Invest in a nice pair of Levi’s or better yet, raw denim jeans. They will last you for years!
Invest in a nice pair of boots. A good pair of well-maintained boots will last you four to five years at least.
Go thrifting for some cheap, cool looking denim, leather, or otherwise interesting jackets.
If you’re like me and don’t even know where to start with shirts, just go and buy those 3 packs of single color crew neck tees. They look great and layer easily.
Voila! You’ve achieved a very professional look, and you don’t need that many pieces of clothing.
5. When It’s Time To Gig, It’s Time To Work
When you get to the venue and start loading in, it’s time to work.
Set up quickly and professionally. Don’t screw around in sound check, get exactly what you need in your monitors, and warm up (vocally and instrumentally) afterwards.
Then, it’s a matter of being with your band and ensuring that everyone has what they need and feels comfortable.
This often means relaxing over a drink and some food before a gig. It can mean talking through the set list. It can mean doing vocal warmups together.
The pre-show ritual is very important, so take it seriously. It makes everyone feel comfortable and happy.
Before the show, in the van, etc., goof off. Have fun. Hang out! It’s a great time, and hopefully you love the people you’re working with.
If you do these things, you will be perceived as a professional. It’s a matter of attitude and it’s a matter of hard work and grit.
How To Make A Living Playing Music
Playing music for a living is often portrayed as unrealistic by people who don’t know any better.
As soon as you move to a bigger city and start meeting people in the scene, you’ll realize that there are many, many people who make their living playing music.
It’s not easy, but it is 100% possible.
Here is my advice for making it work as a musician:
1. Don’t Be Afraid Of The Day Job
As I said in the intro, I think a lot of young musicians put pressure on themselves to become completely financially independent on music alone. This is unnecessary. There is absolutely nothing wrong with having a day job.
In fact, I think that having a day job can be beneficial creatively. If you are writing music, having to learn a bunch of music and practice all the time can take your energy away from creating.
If you’re trying to make it as a side-musician, and having a day job means you can actually save a bit of money, then do it.
Just make sure you get yourself a day job that benefits you.
Your day job needs to be:
- Flexible and easy to leave. If you get a good musical opportunity, you shouldn't feel any hesitation in quitting the job.
- Not too draining. I find serving jobs perfect, because after serving, I just want to hole up and make music by myself.
- Makes more than minimum wage. Minimum wage is okay, but your time is worth more than that. Get a serving job or some job that pays over minimum.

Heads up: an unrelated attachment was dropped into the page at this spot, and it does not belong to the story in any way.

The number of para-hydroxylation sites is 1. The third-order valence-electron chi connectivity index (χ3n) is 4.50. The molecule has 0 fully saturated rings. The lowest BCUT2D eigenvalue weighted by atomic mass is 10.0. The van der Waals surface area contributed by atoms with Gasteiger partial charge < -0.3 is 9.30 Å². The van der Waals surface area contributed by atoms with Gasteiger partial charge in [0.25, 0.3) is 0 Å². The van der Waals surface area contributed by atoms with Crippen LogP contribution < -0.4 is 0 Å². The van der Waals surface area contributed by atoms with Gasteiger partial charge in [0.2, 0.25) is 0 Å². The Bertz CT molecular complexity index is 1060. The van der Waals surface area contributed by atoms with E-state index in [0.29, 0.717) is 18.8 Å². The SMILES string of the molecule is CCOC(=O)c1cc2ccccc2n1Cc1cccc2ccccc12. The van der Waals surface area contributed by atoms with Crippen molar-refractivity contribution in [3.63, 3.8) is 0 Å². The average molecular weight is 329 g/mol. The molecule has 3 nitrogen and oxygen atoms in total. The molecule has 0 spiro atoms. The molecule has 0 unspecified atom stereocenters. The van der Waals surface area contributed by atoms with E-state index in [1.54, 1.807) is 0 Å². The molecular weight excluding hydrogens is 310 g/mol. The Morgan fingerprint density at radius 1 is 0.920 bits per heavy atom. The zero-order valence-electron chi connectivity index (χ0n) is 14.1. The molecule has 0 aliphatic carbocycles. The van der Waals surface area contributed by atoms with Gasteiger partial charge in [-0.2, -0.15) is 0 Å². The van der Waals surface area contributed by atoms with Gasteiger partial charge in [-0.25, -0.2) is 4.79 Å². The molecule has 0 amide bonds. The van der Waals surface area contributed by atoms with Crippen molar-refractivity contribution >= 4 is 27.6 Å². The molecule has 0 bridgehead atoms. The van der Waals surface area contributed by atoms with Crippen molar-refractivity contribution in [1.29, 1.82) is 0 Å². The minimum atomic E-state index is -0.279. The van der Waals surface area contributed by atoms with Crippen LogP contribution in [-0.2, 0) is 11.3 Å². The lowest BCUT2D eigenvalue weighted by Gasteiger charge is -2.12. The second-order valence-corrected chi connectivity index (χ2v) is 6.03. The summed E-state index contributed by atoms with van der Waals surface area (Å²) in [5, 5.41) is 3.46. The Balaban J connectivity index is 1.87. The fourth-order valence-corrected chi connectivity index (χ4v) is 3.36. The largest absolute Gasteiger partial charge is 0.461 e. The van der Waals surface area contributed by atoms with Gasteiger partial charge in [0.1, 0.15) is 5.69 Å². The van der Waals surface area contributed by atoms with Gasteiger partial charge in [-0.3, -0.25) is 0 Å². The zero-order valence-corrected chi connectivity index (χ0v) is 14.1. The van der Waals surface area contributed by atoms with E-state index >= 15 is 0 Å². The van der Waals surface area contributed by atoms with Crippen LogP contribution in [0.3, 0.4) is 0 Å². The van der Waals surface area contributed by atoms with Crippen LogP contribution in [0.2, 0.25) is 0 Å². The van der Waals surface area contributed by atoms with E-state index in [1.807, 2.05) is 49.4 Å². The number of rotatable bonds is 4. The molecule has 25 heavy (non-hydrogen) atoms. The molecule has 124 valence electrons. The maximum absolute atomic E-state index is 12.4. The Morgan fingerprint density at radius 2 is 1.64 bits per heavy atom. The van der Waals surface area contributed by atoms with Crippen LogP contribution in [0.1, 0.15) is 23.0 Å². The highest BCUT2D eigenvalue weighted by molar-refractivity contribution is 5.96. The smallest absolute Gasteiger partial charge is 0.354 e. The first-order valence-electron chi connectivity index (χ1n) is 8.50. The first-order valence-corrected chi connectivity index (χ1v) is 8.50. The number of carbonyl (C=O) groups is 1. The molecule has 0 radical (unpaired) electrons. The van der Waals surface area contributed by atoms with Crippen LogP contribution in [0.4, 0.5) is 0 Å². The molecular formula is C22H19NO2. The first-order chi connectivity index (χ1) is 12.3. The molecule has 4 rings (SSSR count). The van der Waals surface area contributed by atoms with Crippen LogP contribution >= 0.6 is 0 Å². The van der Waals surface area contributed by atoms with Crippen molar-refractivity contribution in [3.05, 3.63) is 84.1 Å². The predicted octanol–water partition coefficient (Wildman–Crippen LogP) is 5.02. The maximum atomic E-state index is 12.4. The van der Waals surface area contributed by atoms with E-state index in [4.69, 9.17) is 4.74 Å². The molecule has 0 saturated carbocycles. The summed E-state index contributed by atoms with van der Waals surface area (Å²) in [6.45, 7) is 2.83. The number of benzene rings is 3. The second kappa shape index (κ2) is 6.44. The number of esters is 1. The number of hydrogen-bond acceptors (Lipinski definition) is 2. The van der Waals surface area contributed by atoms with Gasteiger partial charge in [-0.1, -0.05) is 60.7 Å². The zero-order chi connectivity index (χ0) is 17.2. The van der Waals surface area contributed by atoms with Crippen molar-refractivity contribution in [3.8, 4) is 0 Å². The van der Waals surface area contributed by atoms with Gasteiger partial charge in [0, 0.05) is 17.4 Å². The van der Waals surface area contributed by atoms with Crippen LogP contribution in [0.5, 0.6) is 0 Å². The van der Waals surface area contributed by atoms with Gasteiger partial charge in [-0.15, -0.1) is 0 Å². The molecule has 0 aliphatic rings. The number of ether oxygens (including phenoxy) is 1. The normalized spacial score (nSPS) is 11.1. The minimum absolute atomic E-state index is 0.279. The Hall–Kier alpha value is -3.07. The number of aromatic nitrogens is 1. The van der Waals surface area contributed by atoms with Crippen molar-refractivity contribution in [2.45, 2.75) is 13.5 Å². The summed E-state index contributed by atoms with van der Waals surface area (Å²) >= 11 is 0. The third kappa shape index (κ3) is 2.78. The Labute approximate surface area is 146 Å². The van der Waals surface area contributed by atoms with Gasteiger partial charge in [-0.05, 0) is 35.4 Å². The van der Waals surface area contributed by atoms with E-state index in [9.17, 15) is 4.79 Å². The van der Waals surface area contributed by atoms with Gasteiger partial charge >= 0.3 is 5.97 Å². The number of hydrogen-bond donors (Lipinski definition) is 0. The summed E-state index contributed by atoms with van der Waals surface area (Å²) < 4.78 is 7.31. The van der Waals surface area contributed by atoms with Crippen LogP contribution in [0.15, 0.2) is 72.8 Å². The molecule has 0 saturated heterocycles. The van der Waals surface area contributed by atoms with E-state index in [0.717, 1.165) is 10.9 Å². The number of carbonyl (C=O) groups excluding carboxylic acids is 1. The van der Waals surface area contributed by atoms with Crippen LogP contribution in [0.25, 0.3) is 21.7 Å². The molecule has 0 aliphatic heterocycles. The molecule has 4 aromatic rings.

- If the job can keep you active, that’s a bonus. Sitting jobs are tough, because in your spare time, you’re going to sit some more. Staying active makes a big difference.
- Finally, you want the job to be just annoying enough that it makes you even more driven to make your music career happen.
2. Live Within Your Means
You need to be financially savvy as a musician. Otherwise, you’ll end up very broke.
Eating out all the time is not going to end well. Spending all your money on cigarettes and alcohol isn’t a good idea either.
Cook your own food or eat for free at venues. Don’t spend on frivolous things. Most of your buys should be to further your career at this point.
At the same time, live in such a way that you are comfortable. If you get too uncomfortable with your living situation, you may just quit music under the pressure.
Again, this is why having a day job may be beneficial. It can make your life far more comfortable.
3. Be Prepared For The Bad Months
Living within you means requires you to put some money away for the harder months.
There will be months that are very slow. My fall this year was unbelievably slow, and it was a little scary. I have savings, so it was okay, but I literally had one gig. That means not much money coming in.
You will have incredibly busy months and very slow ones as well.
When you have a good month, take care of your future self and put away some money. You’ll thank yourself later.
It’s also important to take advantage of the slow months. Take the time to shed things that you wouldn’t normally have time for. Chase down that creative project. Make yourself that website you’ve always wanted.
Stay productive and stay financially stable!
4. Get Creative
Every professional musician has some great stories about creative ways they’ve gone about making money.
For me, it was writing these articles.
For two of the guys in my band, it was a Buddy Holly Tribute Act.
Whatever you find bearable that keeps the bills paid, do it. If it’s music related, that’s awesome.
Most musicians have played weird Christmas parties, most of them play in cover bands, most of them play solo gigs at restaurants sometimes, and some of them even busk!
A lot of musicians do a bit of studio work. Recording, editing, mixing production, etc. Many musicians have side-gigs as live sound techs.
If you’re an artist, you can get creative with merch, exclusive content, and pre-order campaigns. Whatever keeps you afloat creatively!
You’re not always going to be able to play the gigs you want to, so have fun with it and get creative!
5. Be Smart With Your Taxes
As a musician, you have a ton of write offs. Get a good accountant and keep every receipt. There is no way you should be paying much by way of taxes.
Get paid and pay for things in cash when you can, and otherwise just get smart to how taxes work for freelancers.
Being a professional is all about taking your musical life seriously and being smart about your money.
It’s not always about where your money comes from. It’s about approaching every gig with vigor and professionalism. It’s about being positive and open.
It’s about playing music well, so just do that!